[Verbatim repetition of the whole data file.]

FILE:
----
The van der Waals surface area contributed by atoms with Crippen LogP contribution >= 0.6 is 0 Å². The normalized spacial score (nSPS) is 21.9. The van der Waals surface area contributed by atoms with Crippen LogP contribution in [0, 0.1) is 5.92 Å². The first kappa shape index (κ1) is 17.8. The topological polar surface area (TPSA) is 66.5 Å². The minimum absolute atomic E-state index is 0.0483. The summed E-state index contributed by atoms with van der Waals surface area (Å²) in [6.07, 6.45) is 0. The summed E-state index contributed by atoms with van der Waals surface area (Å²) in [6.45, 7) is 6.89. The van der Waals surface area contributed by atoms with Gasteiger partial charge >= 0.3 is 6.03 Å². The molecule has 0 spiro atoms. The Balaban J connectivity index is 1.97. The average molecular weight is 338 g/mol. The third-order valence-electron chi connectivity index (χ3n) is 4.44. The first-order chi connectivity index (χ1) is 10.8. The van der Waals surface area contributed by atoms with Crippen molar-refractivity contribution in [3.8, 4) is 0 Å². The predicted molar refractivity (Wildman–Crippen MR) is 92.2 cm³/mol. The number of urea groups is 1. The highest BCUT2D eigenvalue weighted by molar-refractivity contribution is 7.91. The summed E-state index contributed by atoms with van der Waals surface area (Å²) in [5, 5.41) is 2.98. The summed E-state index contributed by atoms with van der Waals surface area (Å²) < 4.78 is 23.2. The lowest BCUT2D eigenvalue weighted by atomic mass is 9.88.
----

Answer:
The van der Waals surface area contributed by atoms with Crippen LogP contribution >= 0.6 is 0 Å². The normalized spacial score (nSPS) is 21.9. The van der Waals surface area contributed by atoms with Crippen LogP contribution in [0, 0.1) is 5.92 Å². The first kappa shape index (κ1) is 17.8. The topological polar surface area (TPSA) is 66.5 Å². The minimum absolute atomic E-state index is 0.0483. The summed E-state index contributed by atoms with van der Waals surface area (Å²) in [6.07, 6.45) is 0. The summed E-state index contributed by atoms with van der Waals surface area (Å²) in [6.45, 7) is 6.89. The van der Waals surface area contributed by atoms with Gasteiger partial charge >= 0.3 is 6.03 Å². The molecule has 0 spiro atoms. The Balaban J connectivity index is 1.97. The average molecular weight is 338 g/mol. The third-order valence-electron chi connectivity index (χ3n) is 4.44. The first-order chi connectivity index (χ1) is 10.8. The van der Waals surface area contributed by atoms with Crippen molar-refractivity contribution in [3.8, 4) is 0 Å². The predicted molar refractivity (Wildman–Crippen MR) is 92.2 cm³/mol. The number of urea groups is 1. The highest BCUT2D eigenvalue weighted by molar-refractivity contribution is 7.91. The summed E-state index contributed by atoms with van der Waals surface area (Å²) in [5, 5.41) is 2.98. The summed E-state index contributed by atoms with van der Waals surface area (Å²) < 4.78 is 23.2. The lowest BCUT2D eigenvalue weighted by atomic mass is 9.88.